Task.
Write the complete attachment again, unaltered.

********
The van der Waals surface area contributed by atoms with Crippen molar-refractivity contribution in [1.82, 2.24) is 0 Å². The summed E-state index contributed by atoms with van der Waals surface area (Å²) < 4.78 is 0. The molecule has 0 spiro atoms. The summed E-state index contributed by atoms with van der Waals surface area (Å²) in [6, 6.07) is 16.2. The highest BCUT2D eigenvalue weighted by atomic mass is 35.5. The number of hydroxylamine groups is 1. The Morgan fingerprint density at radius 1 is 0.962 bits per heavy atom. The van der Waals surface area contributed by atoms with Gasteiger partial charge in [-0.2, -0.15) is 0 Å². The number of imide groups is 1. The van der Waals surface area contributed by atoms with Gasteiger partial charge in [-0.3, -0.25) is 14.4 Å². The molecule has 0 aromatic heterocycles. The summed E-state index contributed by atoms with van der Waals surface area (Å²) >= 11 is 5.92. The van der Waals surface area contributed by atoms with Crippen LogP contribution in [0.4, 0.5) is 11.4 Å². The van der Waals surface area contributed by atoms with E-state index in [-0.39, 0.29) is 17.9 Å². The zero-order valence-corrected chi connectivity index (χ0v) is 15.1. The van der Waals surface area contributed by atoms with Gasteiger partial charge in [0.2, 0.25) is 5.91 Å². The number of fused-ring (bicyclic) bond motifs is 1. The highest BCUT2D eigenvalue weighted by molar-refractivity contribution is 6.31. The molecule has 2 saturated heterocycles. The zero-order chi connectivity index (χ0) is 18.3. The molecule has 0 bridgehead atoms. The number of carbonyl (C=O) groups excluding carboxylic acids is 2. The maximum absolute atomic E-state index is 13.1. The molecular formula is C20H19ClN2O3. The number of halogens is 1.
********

The van der Waals surface area contributed by atoms with Crippen molar-refractivity contribution in [1.82, 2.24) is 0 Å². The summed E-state index contributed by atoms with van der Waals surface area (Å²) < 4.78 is 0. The molecule has 0 spiro atoms. The summed E-state index contributed by atoms with van der Waals surface area (Å²) in [6, 6.07) is 16.2. The highest BCUT2D eigenvalue weighted by atomic mass is 35.5. The number of hydroxylamine groups is 1. The Morgan fingerprint density at radius 1 is 0.962 bits per heavy atom. The van der Waals surface area contributed by atoms with Gasteiger partial charge in [-0.2, -0.15) is 0 Å². The number of imide groups is 1. The van der Waals surface area contributed by atoms with Gasteiger partial charge in [-0.3, -0.25) is 14.4 Å². The molecule has 0 aromatic heterocycles. The summed E-state index contributed by atoms with van der Waals surface area (Å²) >= 11 is 5.92. The van der Waals surface area contributed by atoms with Crippen LogP contribution in [0.4, 0.5) is 11.4 Å². The van der Waals surface area contributed by atoms with E-state index in [-0.39, 0.29) is 17.9 Å². The zero-order valence-corrected chi connectivity index (χ0v) is 15.1. The van der Waals surface area contributed by atoms with Gasteiger partial charge in [0.2, 0.25) is 5.91 Å². The number of fused-ring (bicyclic) bond motifs is 1. The highest BCUT2D eigenvalue weighted by molar-refractivity contribution is 6.31. The molecule has 2 saturated heterocycles. The zero-order chi connectivity index (χ0) is 18.3. The molecule has 0 bridgehead atoms. The number of carbonyl (C=O) groups excluding carboxylic acids is 2. The maximum absolute atomic E-state index is 13.1. The molecular formula is C20H19ClN2O3. The number of halogens is 1.